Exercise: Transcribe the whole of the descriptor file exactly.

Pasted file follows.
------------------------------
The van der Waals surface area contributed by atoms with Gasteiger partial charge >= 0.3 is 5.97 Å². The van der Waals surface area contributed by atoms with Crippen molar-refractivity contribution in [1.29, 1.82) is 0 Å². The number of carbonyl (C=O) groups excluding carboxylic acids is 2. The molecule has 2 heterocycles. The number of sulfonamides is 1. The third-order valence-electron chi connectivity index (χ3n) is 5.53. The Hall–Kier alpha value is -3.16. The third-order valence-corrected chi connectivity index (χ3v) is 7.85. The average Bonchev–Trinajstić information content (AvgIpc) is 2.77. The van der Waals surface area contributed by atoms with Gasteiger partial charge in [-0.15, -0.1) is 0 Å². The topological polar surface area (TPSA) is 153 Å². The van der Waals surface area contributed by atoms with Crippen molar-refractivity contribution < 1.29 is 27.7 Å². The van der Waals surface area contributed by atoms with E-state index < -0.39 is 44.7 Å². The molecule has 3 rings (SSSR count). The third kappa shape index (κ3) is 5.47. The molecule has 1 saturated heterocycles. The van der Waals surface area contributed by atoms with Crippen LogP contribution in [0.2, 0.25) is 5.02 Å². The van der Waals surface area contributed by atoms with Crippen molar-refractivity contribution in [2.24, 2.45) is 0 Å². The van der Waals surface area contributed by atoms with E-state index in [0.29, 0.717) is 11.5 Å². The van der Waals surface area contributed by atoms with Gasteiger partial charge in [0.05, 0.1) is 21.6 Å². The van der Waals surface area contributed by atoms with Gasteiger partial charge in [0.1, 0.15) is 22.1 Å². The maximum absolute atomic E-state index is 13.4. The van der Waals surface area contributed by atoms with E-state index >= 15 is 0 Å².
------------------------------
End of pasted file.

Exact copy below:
The van der Waals surface area contributed by atoms with Gasteiger partial charge >= 0.3 is 5.97 Å². The van der Waals surface area contributed by atoms with Crippen molar-refractivity contribution in [1.29, 1.82) is 0 Å². The number of carbonyl (C=O) groups excluding carboxylic acids is 2. The molecule has 2 heterocycles. The number of sulfonamides is 1. The third-order valence-electron chi connectivity index (χ3n) is 5.53. The Hall–Kier alpha value is -3.16. The third-order valence-corrected chi connectivity index (χ3v) is 7.85. The average Bonchev–Trinajstić information content (AvgIpc) is 2.77. The van der Waals surface area contributed by atoms with Gasteiger partial charge in [-0.15, -0.1) is 0 Å². The topological polar surface area (TPSA) is 153 Å². The van der Waals surface area contributed by atoms with Crippen molar-refractivity contribution < 1.29 is 27.7 Å². The van der Waals surface area contributed by atoms with E-state index < -0.39 is 44.7 Å². The molecule has 3 rings (SSSR count). The third kappa shape index (κ3) is 5.47. The molecule has 1 saturated heterocycles. The van der Waals surface area contributed by atoms with Crippen LogP contribution in [0.2, 0.25) is 5.02 Å². The van der Waals surface area contributed by atoms with Crippen molar-refractivity contribution in [2.24, 2.45) is 0 Å². The van der Waals surface area contributed by atoms with E-state index in [0.29, 0.717) is 11.5 Å². The van der Waals surface area contributed by atoms with Gasteiger partial charge in [0.05, 0.1) is 21.6 Å². The van der Waals surface area contributed by atoms with Gasteiger partial charge in [0.1, 0.15) is 22.1 Å². The maximum absolute atomic E-state index is 13.4. The van der Waals surface area contributed by atoms with E-state index >= 15 is 0 Å².